Michelle "Miki" Russell has been a supporter of How to Draw a Lion since it's very first show. She has extensive experience working with vulnerable children and families in New York and East Africa; including at two of our partner organizations: The Small Things and Rift Valley Children's Village in Tanzania. Miki holds a Bachelors degree in Psychology from Loyola University and a Masters Degree in Social Work focusing on international policy and child welfare. 

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Kathleen Lahey, Board Treasurer

Kathy is a Vice President in the Goldman Sachs Family Office based in New York City. The Goldman Sachs Family Office provides Multi-Family Office services for highest net worth client families, including income tax, philanthropic and estate planning, insurance and benefits planning, as well as retirement and cash flow planning.  Prior to joining Goldman Sachs, Kathy worked at Price Waterhouse as a Certified Public Accountant.  Kathy earned her MBA from Columbia University and graduated from the University of Massachusetts at Amherst with a Bachelor of Business Administration in Accounting with a minor in Information Systems.   She, is a New York State Certified Public Accountant and has her NASD Series 7 and 63 certification as well as insurance licenses.  

Teressa Walsh, Board Member

Teressa is the Director of Development for The Small Things, an international NGO that operates in Nkoaranga, Tanzania and serves over 150 children and families. While pursuing her undergraduate degree in cultural anthropology at Stony Brook University, she conducted independent research in the Meru District on challenges and gains of orphaned and vulnerable children in the developing world and has spent a significant period of time living and working in the East African region. She is particularly interested in supporting lean initiatives that work to build organizational capacity, as HTDL so effectively does.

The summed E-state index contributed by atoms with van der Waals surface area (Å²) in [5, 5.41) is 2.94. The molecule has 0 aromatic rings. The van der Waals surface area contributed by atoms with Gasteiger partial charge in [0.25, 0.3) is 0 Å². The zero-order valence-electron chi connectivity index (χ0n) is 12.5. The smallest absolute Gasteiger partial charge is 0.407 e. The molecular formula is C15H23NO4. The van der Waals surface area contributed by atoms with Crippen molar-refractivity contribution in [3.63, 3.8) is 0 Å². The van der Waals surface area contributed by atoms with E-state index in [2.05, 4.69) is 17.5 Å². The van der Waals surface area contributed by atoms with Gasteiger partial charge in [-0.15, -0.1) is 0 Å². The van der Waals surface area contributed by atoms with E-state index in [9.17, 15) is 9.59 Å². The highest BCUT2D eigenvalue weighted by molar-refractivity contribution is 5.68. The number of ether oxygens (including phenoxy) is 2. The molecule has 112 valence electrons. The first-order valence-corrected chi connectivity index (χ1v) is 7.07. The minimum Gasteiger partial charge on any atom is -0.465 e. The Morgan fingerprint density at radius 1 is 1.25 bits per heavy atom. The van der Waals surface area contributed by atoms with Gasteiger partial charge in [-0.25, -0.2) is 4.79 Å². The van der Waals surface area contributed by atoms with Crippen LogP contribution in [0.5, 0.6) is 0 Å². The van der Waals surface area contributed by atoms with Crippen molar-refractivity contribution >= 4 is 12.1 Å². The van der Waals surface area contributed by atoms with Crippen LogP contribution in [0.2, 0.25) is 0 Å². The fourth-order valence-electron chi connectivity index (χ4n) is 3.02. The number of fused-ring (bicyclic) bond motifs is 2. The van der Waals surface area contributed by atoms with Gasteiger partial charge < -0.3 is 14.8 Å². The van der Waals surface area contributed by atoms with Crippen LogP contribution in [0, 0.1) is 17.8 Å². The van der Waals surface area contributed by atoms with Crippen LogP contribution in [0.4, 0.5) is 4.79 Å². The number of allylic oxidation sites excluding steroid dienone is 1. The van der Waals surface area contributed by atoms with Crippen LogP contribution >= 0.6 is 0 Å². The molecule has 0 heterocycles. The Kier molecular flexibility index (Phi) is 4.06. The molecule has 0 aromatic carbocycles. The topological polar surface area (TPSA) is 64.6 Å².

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Dr. Sophie Bellenis, Board Member

Sophie Bellenis (b. 1988) is a pediatric occupational therapist from the North Shore of Massachusetts, who believes in art’s incredible power to help children develop their creativity, emotional regulation, and fine motor skills.  Initially brought to Tanzania by a joint love of working with children and travel, she landed at The Rift Valley Children’s Village.  Since then, she has spent much of the past five years providing education enrichment and occupational therapy services in this area.  In May of 2017, Sophie finished her doctoral work at the MGH Institute of Health Professions. This focused primarily on non-profit program evaluation and cultural competency at The Plaster House, a wonderful pediatric post-surgical rehabilitation home in Arusha, Tanzania. 


Gabrielle Rechler, Board Member

Gabrielle Rechler was fortunate enough to volunteer at the Rift Valley Children’s Village in 2013. She then attended Marymount Manhattan College and received her BFA in Acting and her BA in Business with a concentration in arts management. After graduating summa cum laude in 2017, she worked in her alma mater’s Office of Institutional Advancement, where she focused on fundraising for the MMC’s Annual Fund, as well as helped develop the College’s Alumni Outreach program. Today, she is at the helm of her family’s foundation, Rechler Philanthropy, whose objective is to spearhead social, economic and environmental change on a local and global level.